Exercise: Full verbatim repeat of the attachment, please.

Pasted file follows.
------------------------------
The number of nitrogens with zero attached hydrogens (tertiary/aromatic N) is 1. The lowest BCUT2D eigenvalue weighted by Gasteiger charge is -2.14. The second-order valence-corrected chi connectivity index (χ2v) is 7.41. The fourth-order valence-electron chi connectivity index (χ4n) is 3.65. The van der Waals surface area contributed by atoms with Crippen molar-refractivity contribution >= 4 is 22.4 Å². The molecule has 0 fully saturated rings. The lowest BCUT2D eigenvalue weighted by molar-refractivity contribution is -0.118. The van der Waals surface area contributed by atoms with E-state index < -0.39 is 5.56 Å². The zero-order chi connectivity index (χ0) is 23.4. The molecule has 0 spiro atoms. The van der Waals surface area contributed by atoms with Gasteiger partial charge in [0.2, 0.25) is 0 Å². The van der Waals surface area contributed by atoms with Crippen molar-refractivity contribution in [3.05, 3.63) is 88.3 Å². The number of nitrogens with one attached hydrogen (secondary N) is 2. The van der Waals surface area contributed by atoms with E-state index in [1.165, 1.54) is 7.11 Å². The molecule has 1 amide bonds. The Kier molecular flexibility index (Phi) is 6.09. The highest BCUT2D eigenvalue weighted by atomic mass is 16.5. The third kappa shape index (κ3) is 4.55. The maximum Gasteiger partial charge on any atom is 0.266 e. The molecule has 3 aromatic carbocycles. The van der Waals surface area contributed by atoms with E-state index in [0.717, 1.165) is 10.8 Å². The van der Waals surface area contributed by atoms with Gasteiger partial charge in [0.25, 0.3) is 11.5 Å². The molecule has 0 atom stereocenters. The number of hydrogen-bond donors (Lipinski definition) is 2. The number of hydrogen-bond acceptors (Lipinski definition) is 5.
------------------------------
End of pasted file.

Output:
The number of nitrogens with zero attached hydrogens (tertiary/aromatic N) is 1. The lowest BCUT2D eigenvalue weighted by Gasteiger charge is -2.14. The second-order valence-corrected chi connectivity index (χ2v) is 7.41. The fourth-order valence-electron chi connectivity index (χ4n) is 3.65. The van der Waals surface area contributed by atoms with Crippen molar-refractivity contribution >= 4 is 22.4 Å². The molecule has 0 fully saturated rings. The lowest BCUT2D eigenvalue weighted by molar-refractivity contribution is -0.118. The van der Waals surface area contributed by atoms with E-state index < -0.39 is 5.56 Å². The zero-order chi connectivity index (χ0) is 23.4. The molecule has 0 spiro atoms. The van der Waals surface area contributed by atoms with Gasteiger partial charge in [0.2, 0.25) is 0 Å². The van der Waals surface area contributed by atoms with Crippen molar-refractivity contribution in [3.05, 3.63) is 88.3 Å². The number of nitrogens with one attached hydrogen (secondary N) is 2. The van der Waals surface area contributed by atoms with E-state index in [1.165, 1.54) is 7.11 Å². The molecule has 1 amide bonds. The Kier molecular flexibility index (Phi) is 6.09. The highest BCUT2D eigenvalue weighted by atomic mass is 16.5. The third kappa shape index (κ3) is 4.55. The maximum Gasteiger partial charge on any atom is 0.266 e. The molecule has 3 aromatic carbocycles. The van der Waals surface area contributed by atoms with E-state index in [0.717, 1.165) is 10.8 Å². The van der Waals surface area contributed by atoms with Gasteiger partial charge in [0.25, 0.3) is 11.5 Å². The molecule has 0 atom stereocenters. The number of hydrogen-bond donors (Lipinski definition) is 2. The number of hydrogen-bond acceptors (Lipinski definition) is 5.